GDPR, Part 2

GDPR, Part 2

In part 1 of this article, we warned about the looming deadline of 25 May 2018, the date by which the GDPR becomes enforceable. Part 1 of the article dealt with the scope of the GDPR. It also discussed how the GDPR introduces one single set of rules that applies in the whole of the EU, what the lawful bases of processing private data are, and about parties’ responsibility and accountability.

In part 2 of this article, we will first have a closer look at the most important ‘Digital Rights’ the GDPR introduces: The Right of Access (art. 15), the Right of Correction / Rectification (art. 16), and the Right to Erasure (art. 17), and the Right of Data Portability (art. 20). We will next have a closer look at what changes in CICERO LawPack have been made because of the GDPR.

Right of access by the data subject (Article 15): As the name says, the Right of Access is a data subject right. It gives EU inhabitants the right to get access to their personal data and to information about how these personal data are being processed. Upon request by the data subject, a Data Controller must provide an overview of the categories of data that are being processed (Article 15 (1) (b)), as well as a copy of the actual data (Article 15 (3)). The Data Controller must also inform the data subject on the details about the processing such as: what the purposes are of the processing (Article 15 (1) (a)), with whom the data is shared (Article 15 (1) (c)), and how it acquired the data (Article 15 (1) (g)).

Right to rectification (Article 16) and the Right to Erasure (Article 17): As was the case under the old Data Protection Directive, the data subjects also have the right to obtain from the Data Controller the correction of inaccurate data, and the completion of incomplete data, without undue delay (Article 16). In a famous case, the EU Court of Justice had ruled in 2014 that EU inhabitants also had a right to be forgotten. In the GDPR, this right to be forgotten was replaced by a more limited right to erasure. Article 17 provides that the data subject has the right to request erasure of personal data related to them on any one of a number of grounds including non-compliance with article 6.1 (lawfulness) that includes a case (f) where the legitimate interests of the controller is overridden by the interests or fundamental rights and freedoms of the data subject which require protection of personal data.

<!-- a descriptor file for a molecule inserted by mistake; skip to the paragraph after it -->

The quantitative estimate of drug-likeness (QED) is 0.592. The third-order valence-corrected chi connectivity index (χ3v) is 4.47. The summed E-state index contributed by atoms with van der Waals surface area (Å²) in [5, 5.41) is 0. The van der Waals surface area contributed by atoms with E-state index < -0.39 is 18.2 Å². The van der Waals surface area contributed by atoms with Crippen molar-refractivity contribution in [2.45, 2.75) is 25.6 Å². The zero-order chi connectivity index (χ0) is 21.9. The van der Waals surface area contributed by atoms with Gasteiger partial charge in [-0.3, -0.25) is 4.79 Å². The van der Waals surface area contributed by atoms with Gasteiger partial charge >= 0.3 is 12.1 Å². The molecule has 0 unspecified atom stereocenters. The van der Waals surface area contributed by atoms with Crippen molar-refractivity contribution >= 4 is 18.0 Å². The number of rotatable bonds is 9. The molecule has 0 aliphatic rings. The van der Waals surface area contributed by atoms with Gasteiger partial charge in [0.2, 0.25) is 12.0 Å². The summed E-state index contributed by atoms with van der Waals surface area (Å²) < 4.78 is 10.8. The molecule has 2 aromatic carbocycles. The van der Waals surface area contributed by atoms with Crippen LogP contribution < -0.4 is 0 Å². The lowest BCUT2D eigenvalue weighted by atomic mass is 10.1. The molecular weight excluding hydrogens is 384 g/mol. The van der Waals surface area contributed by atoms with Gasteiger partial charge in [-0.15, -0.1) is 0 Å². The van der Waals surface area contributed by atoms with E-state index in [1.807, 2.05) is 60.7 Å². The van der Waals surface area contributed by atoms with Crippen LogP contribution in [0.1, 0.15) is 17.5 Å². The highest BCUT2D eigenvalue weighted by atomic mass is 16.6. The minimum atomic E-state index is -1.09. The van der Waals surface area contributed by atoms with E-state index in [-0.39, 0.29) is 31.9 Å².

Right of Data Portability (Article 20): The British Information Commissioner’s Office (ICO) summarizes the right to data portability as follows: [it] “allows individuals to obtain and reuse their personal data for their own purposes across different services. It allows them to move, copy or transfer personal data easily from one IT environment to another in a safe and secure way, without hindrance to usability. It enables consumers to take advantage of applications and services which can use this data to find them a better deal, or help them understand their spending habits.” The right applies both to data that has been ‘provided’ by the data subject, as well as data that has been ‘observed,’ such as information about their behaviour. The Data Controller must comply with the data subjects request, and must provide the data in a structured and commonly used Open standard electronic format.

The GDPR contains far more regulations, e.g., on data breaches (art 33-34), on the Data Protection Officer (art. 37-39), on sanctions and pseudonymisation, but those are beyond the scope of this article.

The GDPR and CICERO LawPack

To be compliant with the GDPR, parts of the core of CICERO LawPack had to be modified, e.g., in terms of encryption of the data. CICERO LawPack will also offer its users some additional functionalities.

The WebView portal will be enhanced so all registered parties in CICERO LawPack can log in and access the data that are stored or processed by the program. It will subsequently be possible to submit a request for rectification or erasure of this data, provided this is possible: there may be legal implications for pending cases.

CICERO LawPack users will have also additional options to delete user-specific data and will have the option to set up a policy that will determine which categories of data of which type of persons can be recorded in CICERO LawPack. This is done to ensure that only the data that are necessary for keeping a case file are recorded. It will be possible to generate a report that provides an overview of how the data are being used as a result of those policies.

As far as our cloud provider is concerned, a draft processing agreement has been prepared that is currently being tested. For hosting providers, it is possible that further adjustments may still be necessary to comply with the regulation, because in its current form, there are areas within the GDPR where it is inadequate or leads to unworkable situations.


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